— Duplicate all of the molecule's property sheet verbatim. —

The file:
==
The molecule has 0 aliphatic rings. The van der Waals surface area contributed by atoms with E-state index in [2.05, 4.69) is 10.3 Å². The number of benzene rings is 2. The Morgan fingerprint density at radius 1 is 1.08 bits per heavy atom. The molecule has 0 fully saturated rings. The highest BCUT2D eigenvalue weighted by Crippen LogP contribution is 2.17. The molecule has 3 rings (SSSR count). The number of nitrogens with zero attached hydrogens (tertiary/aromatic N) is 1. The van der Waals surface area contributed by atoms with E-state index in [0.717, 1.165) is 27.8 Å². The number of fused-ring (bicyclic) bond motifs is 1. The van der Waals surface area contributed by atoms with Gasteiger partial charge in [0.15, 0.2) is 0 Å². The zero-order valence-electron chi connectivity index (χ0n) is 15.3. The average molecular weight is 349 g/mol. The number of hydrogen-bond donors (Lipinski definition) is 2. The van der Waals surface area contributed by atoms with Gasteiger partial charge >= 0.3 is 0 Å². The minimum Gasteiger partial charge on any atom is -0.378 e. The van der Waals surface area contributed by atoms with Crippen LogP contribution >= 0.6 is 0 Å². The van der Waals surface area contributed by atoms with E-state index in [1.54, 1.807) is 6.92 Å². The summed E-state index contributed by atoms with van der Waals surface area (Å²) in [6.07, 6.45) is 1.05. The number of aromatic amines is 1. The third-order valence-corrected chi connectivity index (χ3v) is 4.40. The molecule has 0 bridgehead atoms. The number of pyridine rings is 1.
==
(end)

The molecule has 0 aliphatic rings. The van der Waals surface area contributed by atoms with E-state index in [2.05, 4.69) is 10.3 Å². The number of benzene rings is 2. The Morgan fingerprint density at radius 1 is 1.08 bits per heavy atom. The molecule has 0 fully saturated rings. The highest BCUT2D eigenvalue weighted by Crippen LogP contribution is 2.17. The molecule has 3 rings (SSSR count). The number of nitrogens with zero attached hydrogens (tertiary/aromatic N) is 1. The van der Waals surface area contributed by atoms with E-state index in [0.717, 1.165) is 27.8 Å². The number of fused-ring (bicyclic) bond motifs is 1. The van der Waals surface area contributed by atoms with Gasteiger partial charge in [0.15, 0.2) is 0 Å². The zero-order valence-electron chi connectivity index (χ0n) is 15.3. The average molecular weight is 349 g/mol. The number of hydrogen-bond donors (Lipinski definition) is 2. The van der Waals surface area contributed by atoms with Gasteiger partial charge >= 0.3 is 0 Å². The minimum Gasteiger partial charge on any atom is -0.378 e. The van der Waals surface area contributed by atoms with Crippen LogP contribution >= 0.6 is 0 Å². The van der Waals surface area contributed by atoms with E-state index in [1.54, 1.807) is 6.92 Å². The summed E-state index contributed by atoms with van der Waals surface area (Å²) in [6.07, 6.45) is 1.05. The number of aromatic amines is 1. The third-order valence-corrected chi connectivity index (χ3v) is 4.40. The molecule has 0 bridgehead atoms. The number of pyridine rings is 1.